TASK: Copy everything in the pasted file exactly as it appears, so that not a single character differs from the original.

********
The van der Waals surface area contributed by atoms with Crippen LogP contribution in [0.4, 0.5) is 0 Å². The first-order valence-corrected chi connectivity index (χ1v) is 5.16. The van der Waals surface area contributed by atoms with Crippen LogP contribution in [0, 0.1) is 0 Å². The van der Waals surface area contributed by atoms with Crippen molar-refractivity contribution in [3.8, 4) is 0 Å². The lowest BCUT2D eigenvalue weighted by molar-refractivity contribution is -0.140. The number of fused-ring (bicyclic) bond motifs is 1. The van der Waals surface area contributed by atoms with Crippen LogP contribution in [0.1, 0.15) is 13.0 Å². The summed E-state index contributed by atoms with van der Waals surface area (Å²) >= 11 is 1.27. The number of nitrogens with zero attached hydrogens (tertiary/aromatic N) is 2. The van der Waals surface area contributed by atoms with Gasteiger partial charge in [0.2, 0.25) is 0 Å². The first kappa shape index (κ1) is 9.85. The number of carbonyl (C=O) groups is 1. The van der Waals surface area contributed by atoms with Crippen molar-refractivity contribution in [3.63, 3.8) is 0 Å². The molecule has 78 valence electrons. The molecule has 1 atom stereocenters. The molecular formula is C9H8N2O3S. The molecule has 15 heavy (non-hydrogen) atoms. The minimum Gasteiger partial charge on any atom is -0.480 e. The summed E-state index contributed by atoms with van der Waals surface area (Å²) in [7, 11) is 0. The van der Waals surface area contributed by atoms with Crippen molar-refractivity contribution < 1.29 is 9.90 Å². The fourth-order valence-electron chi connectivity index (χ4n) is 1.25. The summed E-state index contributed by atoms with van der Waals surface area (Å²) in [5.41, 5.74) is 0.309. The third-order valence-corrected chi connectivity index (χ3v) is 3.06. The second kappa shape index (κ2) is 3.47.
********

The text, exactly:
The van der Waals surface area contributed by atoms with Crippen LogP contribution in [0.4, 0.5) is 0 Å². The first-order valence-corrected chi connectivity index (χ1v) is 5.16. The van der Waals surface area contributed by atoms with Crippen LogP contribution in [0, 0.1) is 0 Å². The van der Waals surface area contributed by atoms with Crippen molar-refractivity contribution in [3.8, 4) is 0 Å². The lowest BCUT2D eigenvalue weighted by molar-refractivity contribution is -0.140. The number of fused-ring (bicyclic) bond motifs is 1. The van der Waals surface area contributed by atoms with Crippen LogP contribution in [0.1, 0.15) is 13.0 Å². The summed E-state index contributed by atoms with van der Waals surface area (Å²) >= 11 is 1.27. The number of nitrogens with zero attached hydrogens (tertiary/aromatic N) is 2. The van der Waals surface area contributed by atoms with Gasteiger partial charge in [0.2, 0.25) is 0 Å². The first kappa shape index (κ1) is 9.85. The number of carbonyl (C=O) groups is 1. The van der Waals surface area contributed by atoms with Crippen molar-refractivity contribution in [3.63, 3.8) is 0 Å². The molecule has 78 valence electrons. The molecule has 1 atom stereocenters. The molecular formula is C9H8N2O3S. The molecule has 15 heavy (non-hydrogen) atoms. The minimum Gasteiger partial charge on any atom is -0.480 e. The summed E-state index contributed by atoms with van der Waals surface area (Å²) in [7, 11) is 0. The van der Waals surface area contributed by atoms with Crippen molar-refractivity contribution < 1.29 is 9.90 Å². The fourth-order valence-electron chi connectivity index (χ4n) is 1.25. The summed E-state index contributed by atoms with van der Waals surface area (Å²) in [5.41, 5.74) is 0.309. The third-order valence-corrected chi connectivity index (χ3v) is 3.06. The second kappa shape index (κ2) is 3.47.